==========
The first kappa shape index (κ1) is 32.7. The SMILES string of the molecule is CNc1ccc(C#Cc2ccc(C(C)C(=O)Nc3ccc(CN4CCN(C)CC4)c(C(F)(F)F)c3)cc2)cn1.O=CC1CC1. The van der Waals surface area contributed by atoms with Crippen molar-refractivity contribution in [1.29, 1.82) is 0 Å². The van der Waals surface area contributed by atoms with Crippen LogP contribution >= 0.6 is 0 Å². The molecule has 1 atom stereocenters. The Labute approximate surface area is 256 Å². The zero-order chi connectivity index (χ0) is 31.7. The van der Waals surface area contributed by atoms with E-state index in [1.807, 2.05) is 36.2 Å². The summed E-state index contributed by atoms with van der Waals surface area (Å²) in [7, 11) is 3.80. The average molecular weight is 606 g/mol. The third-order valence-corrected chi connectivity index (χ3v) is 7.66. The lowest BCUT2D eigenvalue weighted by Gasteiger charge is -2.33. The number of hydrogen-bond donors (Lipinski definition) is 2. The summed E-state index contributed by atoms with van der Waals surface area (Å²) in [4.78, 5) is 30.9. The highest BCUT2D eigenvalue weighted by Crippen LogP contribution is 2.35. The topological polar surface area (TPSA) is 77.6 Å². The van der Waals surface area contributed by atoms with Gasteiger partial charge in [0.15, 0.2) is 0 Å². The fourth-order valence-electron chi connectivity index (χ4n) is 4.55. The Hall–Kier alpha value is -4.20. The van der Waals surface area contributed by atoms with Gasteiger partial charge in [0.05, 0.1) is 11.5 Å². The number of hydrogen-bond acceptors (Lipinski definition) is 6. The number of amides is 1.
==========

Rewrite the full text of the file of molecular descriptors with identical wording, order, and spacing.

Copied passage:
The first kappa shape index (κ1) is 32.7. The SMILES string of the molecule is CNc1ccc(C#Cc2ccc(C(C)C(=O)Nc3ccc(CN4CCN(C)CC4)c(C(F)(F)F)c3)cc2)cn1.O=CC1CC1. The van der Waals surface area contributed by atoms with Crippen molar-refractivity contribution in [1.29, 1.82) is 0 Å². The van der Waals surface area contributed by atoms with Crippen LogP contribution >= 0.6 is 0 Å². The molecule has 1 atom stereocenters. The Labute approximate surface area is 256 Å². The zero-order chi connectivity index (χ0) is 31.7. The van der Waals surface area contributed by atoms with E-state index in [1.807, 2.05) is 36.2 Å². The summed E-state index contributed by atoms with van der Waals surface area (Å²) in [7, 11) is 3.80. The average molecular weight is 606 g/mol. The third-order valence-corrected chi connectivity index (χ3v) is 7.66. The lowest BCUT2D eigenvalue weighted by Gasteiger charge is -2.33. The number of hydrogen-bond donors (Lipinski definition) is 2. The summed E-state index contributed by atoms with van der Waals surface area (Å²) in [4.78, 5) is 30.9. The highest BCUT2D eigenvalue weighted by Crippen LogP contribution is 2.35. The topological polar surface area (TPSA) is 77.6 Å². The van der Waals surface area contributed by atoms with Gasteiger partial charge in [0.15, 0.2) is 0 Å². The fourth-order valence-electron chi connectivity index (χ4n) is 4.55. The Hall–Kier alpha value is -4.20. The van der Waals surface area contributed by atoms with Gasteiger partial charge in [0.05, 0.1) is 11.5 Å². The number of hydrogen-bond acceptors (Lipinski definition) is 6. The number of amides is 1.